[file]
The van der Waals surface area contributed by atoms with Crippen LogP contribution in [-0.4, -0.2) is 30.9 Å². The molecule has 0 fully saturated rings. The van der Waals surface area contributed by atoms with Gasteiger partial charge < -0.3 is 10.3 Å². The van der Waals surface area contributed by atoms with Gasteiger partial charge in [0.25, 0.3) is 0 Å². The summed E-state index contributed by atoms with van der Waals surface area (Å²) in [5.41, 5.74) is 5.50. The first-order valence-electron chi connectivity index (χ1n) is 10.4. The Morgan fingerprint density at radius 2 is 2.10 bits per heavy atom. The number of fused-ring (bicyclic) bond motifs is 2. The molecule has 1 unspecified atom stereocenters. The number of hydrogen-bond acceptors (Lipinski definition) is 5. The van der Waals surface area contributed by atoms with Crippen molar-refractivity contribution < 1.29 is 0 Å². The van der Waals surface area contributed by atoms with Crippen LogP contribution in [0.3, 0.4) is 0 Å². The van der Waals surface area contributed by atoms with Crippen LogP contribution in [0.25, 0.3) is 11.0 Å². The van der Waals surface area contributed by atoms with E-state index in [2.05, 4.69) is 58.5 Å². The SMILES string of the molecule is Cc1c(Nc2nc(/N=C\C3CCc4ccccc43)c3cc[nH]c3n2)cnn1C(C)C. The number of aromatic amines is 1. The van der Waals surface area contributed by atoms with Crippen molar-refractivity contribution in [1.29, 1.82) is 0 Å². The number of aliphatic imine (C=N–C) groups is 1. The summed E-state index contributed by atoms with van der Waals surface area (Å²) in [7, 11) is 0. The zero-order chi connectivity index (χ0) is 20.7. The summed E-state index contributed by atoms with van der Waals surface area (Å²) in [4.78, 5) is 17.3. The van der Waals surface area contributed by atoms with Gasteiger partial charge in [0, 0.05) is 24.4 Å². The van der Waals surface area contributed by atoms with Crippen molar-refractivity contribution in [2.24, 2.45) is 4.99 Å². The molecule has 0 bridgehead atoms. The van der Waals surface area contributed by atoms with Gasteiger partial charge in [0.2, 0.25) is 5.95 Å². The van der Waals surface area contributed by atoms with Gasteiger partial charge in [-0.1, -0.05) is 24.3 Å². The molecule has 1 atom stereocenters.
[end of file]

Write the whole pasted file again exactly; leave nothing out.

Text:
The van der Waals surface area contributed by atoms with Crippen LogP contribution in [-0.4, -0.2) is 30.9 Å². The molecule has 0 fully saturated rings. The van der Waals surface area contributed by atoms with Gasteiger partial charge < -0.3 is 10.3 Å². The van der Waals surface area contributed by atoms with Gasteiger partial charge in [0.25, 0.3) is 0 Å². The summed E-state index contributed by atoms with van der Waals surface area (Å²) in [5.41, 5.74) is 5.50. The first-order valence-electron chi connectivity index (χ1n) is 10.4. The Morgan fingerprint density at radius 2 is 2.10 bits per heavy atom. The number of fused-ring (bicyclic) bond motifs is 2. The molecule has 1 unspecified atom stereocenters. The number of hydrogen-bond acceptors (Lipinski definition) is 5. The van der Waals surface area contributed by atoms with Crippen molar-refractivity contribution < 1.29 is 0 Å². The van der Waals surface area contributed by atoms with Crippen LogP contribution in [0.3, 0.4) is 0 Å². The van der Waals surface area contributed by atoms with Crippen LogP contribution in [0.25, 0.3) is 11.0 Å². The van der Waals surface area contributed by atoms with E-state index in [2.05, 4.69) is 58.5 Å². The SMILES string of the molecule is Cc1c(Nc2nc(/N=C\C3CCc4ccccc43)c3cc[nH]c3n2)cnn1C(C)C. The number of aromatic amines is 1. The van der Waals surface area contributed by atoms with Crippen molar-refractivity contribution in [1.29, 1.82) is 0 Å². The number of aliphatic imine (C=N–C) groups is 1. The summed E-state index contributed by atoms with van der Waals surface area (Å²) in [7, 11) is 0. The zero-order chi connectivity index (χ0) is 20.7. The summed E-state index contributed by atoms with van der Waals surface area (Å²) in [4.78, 5) is 17.3. The van der Waals surface area contributed by atoms with Gasteiger partial charge in [0, 0.05) is 24.4 Å². The van der Waals surface area contributed by atoms with Crippen molar-refractivity contribution in [2.24, 2.45) is 4.99 Å². The molecule has 0 bridgehead atoms. The van der Waals surface area contributed by atoms with Gasteiger partial charge in [0.2, 0.25) is 5.95 Å². The van der Waals surface area contributed by atoms with Gasteiger partial charge in [-0.1, -0.05) is 24.3 Å². The molecule has 1 atom stereocenters.